MOSCOW (Reuters) - Russian miner Alrosa said on Tuesday it plans to sell at an online auction in November a rare collection of polished diamonds produced domestically, including a giant 51.38-carat gem.
This huge, traditional round-cut diamond, whose 2.5 cm (1 inch) diameter is equal in size to the visible part of a human eye, bears the same name as the entire Dynasty collection.
According to Alrosa, which is state-controlled, it is potentially the most expensive diamond manufactured in the history of Russian jewelry because of its quality.
It took a year and a half for Alrosa’s specialists to create five polished diamonds for the collection from a 179-carat Romanovs rough diamond, extracted at one of the company’s mines in Russia’s far eastern Yakutia region in 2015.
The collection is dedicated to the Tsar Peter the Great, who built the city of St Petersburg, and the Romanov dynasty, which ruled Russia for 300 years, Alrosa, the world’s largest producer of rough diamonds in carat terms, said in a statement.
The collection’s name fits well with a surge in patriotism in Russia triggered by Moscow’s annexation of the Crimean Peninsula from Ukraine in 2014 and Western sanctions against Moscow.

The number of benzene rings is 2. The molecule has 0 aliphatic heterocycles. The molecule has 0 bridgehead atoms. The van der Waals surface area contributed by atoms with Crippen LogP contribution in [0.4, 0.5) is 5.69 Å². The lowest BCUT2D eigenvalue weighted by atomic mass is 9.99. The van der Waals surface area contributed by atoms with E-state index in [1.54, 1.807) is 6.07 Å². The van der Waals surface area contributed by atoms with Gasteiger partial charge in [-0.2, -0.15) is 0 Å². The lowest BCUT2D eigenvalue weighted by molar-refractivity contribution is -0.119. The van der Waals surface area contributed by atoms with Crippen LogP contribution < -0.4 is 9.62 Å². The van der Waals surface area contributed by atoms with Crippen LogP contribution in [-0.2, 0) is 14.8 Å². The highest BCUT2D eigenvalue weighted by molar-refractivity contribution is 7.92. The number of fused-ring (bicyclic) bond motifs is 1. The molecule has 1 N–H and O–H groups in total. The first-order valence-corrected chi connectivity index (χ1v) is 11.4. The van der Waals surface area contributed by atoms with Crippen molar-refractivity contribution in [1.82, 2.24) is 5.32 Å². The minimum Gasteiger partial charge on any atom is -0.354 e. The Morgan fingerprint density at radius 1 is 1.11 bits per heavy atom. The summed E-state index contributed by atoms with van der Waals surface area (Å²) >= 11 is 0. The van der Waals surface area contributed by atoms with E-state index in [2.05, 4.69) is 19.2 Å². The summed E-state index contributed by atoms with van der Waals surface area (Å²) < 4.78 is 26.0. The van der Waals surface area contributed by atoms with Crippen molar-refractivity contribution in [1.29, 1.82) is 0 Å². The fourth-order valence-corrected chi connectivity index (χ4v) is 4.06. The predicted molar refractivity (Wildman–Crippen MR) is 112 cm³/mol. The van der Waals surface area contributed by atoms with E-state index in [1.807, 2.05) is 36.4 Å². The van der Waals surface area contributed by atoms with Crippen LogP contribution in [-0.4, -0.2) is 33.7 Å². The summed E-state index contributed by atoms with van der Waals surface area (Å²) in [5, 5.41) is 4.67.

“There was a good reason to choose the name for the collection, which is connected with Alrosa’s intention to revive the traditions and memory of renowned Russian jewelers famous for their craftsmanship and filigree since Russia’s first cutting and polishing factory founded by Peter I (the Great) early in the 18th century,” the company said.
Alrosa’s decision to produce these polished diamonds and sell them online fits with a broader industry quest to find new ways to the market and add value on the part of gem producers.
Alrosa and Anglo American’s De Beers unit, which for the first time auctioned polished stones this year, produce about half of the world’s rough diamonds.
The main 51.38-carat diamond has a 57-facet traditional round brilliant cut with triple excellent cut, D color and VVS1 clarity.
“As to overall characteristics, it is unprecedented in the history of Russia,” Alrosa said. The other stones in the collection are a 16.67-carat round-cut diamond, a 5.05-carat oval diamond, a 1.73-carat pear-cut diamond, and a 1.39-carat diamond.
During a media presentation of the collection in a luxury hotel in Moscow, Alrosa’s chief executive Sergey Ivanov said that the company planned to sell the whole collection in one set. From his point of view, the starting price at the auction should be not less than $10 million. Alrosa also said that the collection would be shown in Israel, Hong Kong and then in the United States this autumn.
Reporting by Polina Devitt in Moscow; Additional reporting by Diana Asonova in Moscow and Barbara Lewis in London; Editing by Dale Hudson, Greg Mahlich